Apple iPad Sales Cut into iPod, Not Mac Market, Analyst Says
Swift Apple iPad sales have minimally affected
sales of Mac computers. Some suspected sales of the new tablet-style PC might
mimic the bite that netbooks took out of the laptop market. The iPad does
appear, however, to be cannibalizing sales of Apple iPods to some degree,
according to a May 17 report from Piper Jaffray analyst Gene Munster.
But that news isn't bad for Apple, Munster said. iPods retail for between $59 for the 2GB iPod Shuffle and $399 for the 64GB iPod Touch, while iPad pricing runs from $499 to $829. Given that, for Apple enthusiasts to choose the considerably more expensive device still amounts to a win for Apple.
"From the early NPD data, it appears that the iPad has a minimal cannibalization impact on Mac sales, and could be slightly cannibalizing iPod sales," Munster wrote. "Given the ASP (4x) and margin profile of the iPad, we see this as a net positive for Apple's business."
NPD Group found iPod sales to be down 17 percent year-over-year in April-the iPad launched April 3-and has said it expects sales of 9 million to 10 million units for the June quarter. April Mac sales, however, were up 39 percent, and sales of 3.1 million to 3.2 million units are expected for the June quarter-which would amount to 19 to 23 percent year-over-year growth.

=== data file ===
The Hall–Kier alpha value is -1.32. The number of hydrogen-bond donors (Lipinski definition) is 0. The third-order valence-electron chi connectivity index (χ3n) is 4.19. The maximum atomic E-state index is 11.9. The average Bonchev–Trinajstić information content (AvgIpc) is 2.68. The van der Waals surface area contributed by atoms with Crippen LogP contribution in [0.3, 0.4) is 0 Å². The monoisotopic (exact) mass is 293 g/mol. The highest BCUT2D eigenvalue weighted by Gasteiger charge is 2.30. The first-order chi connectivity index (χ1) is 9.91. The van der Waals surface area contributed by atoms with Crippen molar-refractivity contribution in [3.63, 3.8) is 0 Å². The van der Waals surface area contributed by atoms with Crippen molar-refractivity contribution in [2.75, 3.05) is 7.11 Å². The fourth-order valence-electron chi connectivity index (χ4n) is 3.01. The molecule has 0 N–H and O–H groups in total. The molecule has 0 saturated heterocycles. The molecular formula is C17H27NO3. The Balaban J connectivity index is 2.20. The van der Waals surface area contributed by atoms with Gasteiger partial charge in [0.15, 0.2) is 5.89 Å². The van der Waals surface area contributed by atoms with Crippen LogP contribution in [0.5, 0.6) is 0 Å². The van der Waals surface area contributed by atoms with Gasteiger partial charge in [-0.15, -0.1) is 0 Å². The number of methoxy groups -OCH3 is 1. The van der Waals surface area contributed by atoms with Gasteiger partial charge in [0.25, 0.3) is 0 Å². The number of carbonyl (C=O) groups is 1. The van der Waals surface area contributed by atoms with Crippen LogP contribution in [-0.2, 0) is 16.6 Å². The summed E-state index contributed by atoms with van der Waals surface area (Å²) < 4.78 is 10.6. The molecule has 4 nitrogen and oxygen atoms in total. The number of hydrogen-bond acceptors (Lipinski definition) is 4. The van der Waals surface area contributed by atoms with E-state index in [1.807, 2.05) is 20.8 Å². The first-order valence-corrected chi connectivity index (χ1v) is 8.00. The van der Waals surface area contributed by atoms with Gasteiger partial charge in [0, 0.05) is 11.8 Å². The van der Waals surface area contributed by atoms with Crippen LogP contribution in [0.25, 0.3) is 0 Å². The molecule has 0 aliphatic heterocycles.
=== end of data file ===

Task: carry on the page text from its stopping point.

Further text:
"Apple has successfully limited the iPad functionality to primarily content consumption, versus content creation on a Mac," Munster added. "And, relative to the iPod, the physical size of an iPad provides a meaningfully different value proposition (portability versus screen size)."
Apple has said it sold more than 1 million iPads in the device's first month on the market. In fact, sales were said to so exceed expectations that Apple was forced to make the "difficult decision" to delay the iPad's international launch until late May.
Sales of iPads and similar devices are expected to increase over the next several quarters. A May report from the Boston Consulting Group, based on international surveys of consumers, forecast that 50 to 75 percent of consumers will purchase a tablet device over the next three years. Further, BCG expects tablet devices to become "one of the most successful consumer electronic/tech products."
Verizon has said it is working on an Android tablet with Google, Dell has introduced the Dell Mini 5 tablet, Hewlett-Packard is rumored to be working on the HP Hurricane, a tablet running the Palm-developed WebOS, and Sony has recently said it's considering creating a tablet of its own, once it's confident that consumer interest is strong enough.
BCG concluded that widespread adoption would be of multifunctional devices as opposed to single-function e-readers, and a drop in tablet prices will have to occur.